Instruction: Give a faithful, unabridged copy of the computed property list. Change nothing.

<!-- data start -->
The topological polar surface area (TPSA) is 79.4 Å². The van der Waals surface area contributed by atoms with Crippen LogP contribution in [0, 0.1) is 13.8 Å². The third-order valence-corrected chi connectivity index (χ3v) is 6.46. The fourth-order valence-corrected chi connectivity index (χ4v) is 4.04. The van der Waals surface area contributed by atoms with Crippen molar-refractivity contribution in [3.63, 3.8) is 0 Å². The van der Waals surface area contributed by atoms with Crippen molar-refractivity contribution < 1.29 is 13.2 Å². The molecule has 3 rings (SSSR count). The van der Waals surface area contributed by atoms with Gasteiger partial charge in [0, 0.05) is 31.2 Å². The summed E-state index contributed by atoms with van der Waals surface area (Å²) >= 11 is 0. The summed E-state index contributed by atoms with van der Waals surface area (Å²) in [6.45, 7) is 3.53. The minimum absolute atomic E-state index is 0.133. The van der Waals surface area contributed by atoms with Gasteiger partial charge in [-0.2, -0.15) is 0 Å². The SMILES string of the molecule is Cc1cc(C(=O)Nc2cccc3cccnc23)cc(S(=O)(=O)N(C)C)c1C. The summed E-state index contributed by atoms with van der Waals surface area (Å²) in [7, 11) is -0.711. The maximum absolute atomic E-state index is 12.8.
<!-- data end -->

The topological polar surface area (TPSA) is 79.4 Å². The van der Waals surface area contributed by atoms with Crippen LogP contribution in [0, 0.1) is 13.8 Å². The third-order valence-corrected chi connectivity index (χ3v) is 6.46. The fourth-order valence-corrected chi connectivity index (χ4v) is 4.04. The van der Waals surface area contributed by atoms with Crippen molar-refractivity contribution in [3.63, 3.8) is 0 Å². The van der Waals surface area contributed by atoms with Crippen molar-refractivity contribution < 1.29 is 13.2 Å². The molecule has 3 rings (SSSR count). The van der Waals surface area contributed by atoms with Gasteiger partial charge in [0, 0.05) is 31.2 Å². The summed E-state index contributed by atoms with van der Waals surface area (Å²) >= 11 is 0. The summed E-state index contributed by atoms with van der Waals surface area (Å²) in [6.45, 7) is 3.53. The minimum absolute atomic E-state index is 0.133. The van der Waals surface area contributed by atoms with Gasteiger partial charge in [-0.2, -0.15) is 0 Å². The SMILES string of the molecule is Cc1cc(C(=O)Nc2cccc3cccnc23)cc(S(=O)(=O)N(C)C)c1C. The summed E-state index contributed by atoms with van der Waals surface area (Å²) in [7, 11) is -0.711. The maximum absolute atomic E-state index is 12.8.